One problem, of course, is that the Republicans have successfully manipulated our electoral system in ways that stop or discourage people from voting (voter suppression) or dilute the impact of their votes (gerrymandering). But the other big problem is that too many people simply don’t bother to vote. Unfortunately, the mystery isn’t why they don’t bother. The mystery is why anyone does.

That’s because, given the size of our electorate and the arcane rules we follow, nobody should think their individual vote will matter. In anything but the smallest local elections, the chances of one person’s vote making a difference are infinitesimal. Understanding that, most voters see voting as consequence-free. That partly explains why so few of us bother. It also partly explains who won in November. Why not vote for a third-party candidate who has no chance of winning if it won’t make any difference who you vote for?

Philosophers and social scientists call this problem the “paradox of voting” (or the “Downs paradox” in honor of an economist who studied it):

The paradox of voting … is that for a rational, self-interested voter, the costs of voting will normally exceed the expected benefits. Because the chance of exercising the pivotal vote (i.e., in an otherwise tied election) is minuscule, … the expected benefits of voting are less than the costs.

The issue was noted by Nicolas de Condorcet in 1793 when he stated, “In single-stage elections, where there are a great many voters, each voter’s influence is very small. It is therefore possible that the citizens will not be sufficiently interested [to vote]” and “… we know that this interest [which voters have in an election] must decrease with each individual’s [i.e. voter’s] influence on the election and as the number of voters increases.” In 1821, Hegel made a similar observation: “As for popular suffrage, it may be further remarked that especially in large states it leads inevitably to electoral indifference, since the casting of a single vote is of no significance where there is a multitude of electors.”  [Wikipedia]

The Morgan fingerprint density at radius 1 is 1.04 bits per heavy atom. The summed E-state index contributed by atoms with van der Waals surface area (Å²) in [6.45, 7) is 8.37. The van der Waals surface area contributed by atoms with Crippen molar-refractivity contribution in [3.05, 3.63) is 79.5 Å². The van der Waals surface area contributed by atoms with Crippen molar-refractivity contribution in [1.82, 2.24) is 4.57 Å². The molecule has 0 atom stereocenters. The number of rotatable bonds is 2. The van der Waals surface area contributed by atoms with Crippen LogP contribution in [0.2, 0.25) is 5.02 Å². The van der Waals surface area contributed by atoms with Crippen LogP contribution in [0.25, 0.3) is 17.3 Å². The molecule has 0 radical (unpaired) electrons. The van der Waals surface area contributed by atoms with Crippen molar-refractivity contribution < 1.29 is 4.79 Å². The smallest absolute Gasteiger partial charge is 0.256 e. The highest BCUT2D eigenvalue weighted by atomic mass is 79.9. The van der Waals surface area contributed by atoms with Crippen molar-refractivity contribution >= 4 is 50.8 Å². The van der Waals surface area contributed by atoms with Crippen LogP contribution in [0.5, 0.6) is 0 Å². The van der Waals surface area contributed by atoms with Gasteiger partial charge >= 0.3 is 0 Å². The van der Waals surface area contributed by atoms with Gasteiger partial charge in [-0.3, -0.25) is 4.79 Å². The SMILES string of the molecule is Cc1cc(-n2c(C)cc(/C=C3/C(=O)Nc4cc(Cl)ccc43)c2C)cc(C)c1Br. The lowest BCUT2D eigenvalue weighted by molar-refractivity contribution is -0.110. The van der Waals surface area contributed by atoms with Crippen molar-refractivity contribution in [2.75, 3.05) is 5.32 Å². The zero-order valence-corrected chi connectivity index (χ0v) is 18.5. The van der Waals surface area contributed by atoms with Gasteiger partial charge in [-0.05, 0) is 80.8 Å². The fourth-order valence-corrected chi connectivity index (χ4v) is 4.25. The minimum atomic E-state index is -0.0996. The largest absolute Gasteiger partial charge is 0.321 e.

There are ways to get people to vote even though their individual votes won’t matter. You can make voting mandatory (like in Australia). You can try to make voting fun (how about a free doughnut or one of those “I VOTED” stickers?). Or you could pay people to vote. 

That last option might be considered bribery, but it has been considered as government policy. The city of Los Angeles and the state of Arizona have both looked at turning elections into lotteries. One lucky voter would win a million dollars! I don’t know if anyone has thought about simply giving cash to each voter, but that would work too.

One problem with these approaches, however, is that it would encourage voting by “low information” voters, people who don’t know much about the issues or the candidates. They would only bother to vote because they were afraid of being punished or interested in a possible reward. That could be a problem, but it would be a problem worth having, since getting everyone to vote would have the biggest effect on young people and poor people. Those are the two groups least likely to vote today. Getting more of them to vote would have a big effect and a positive one.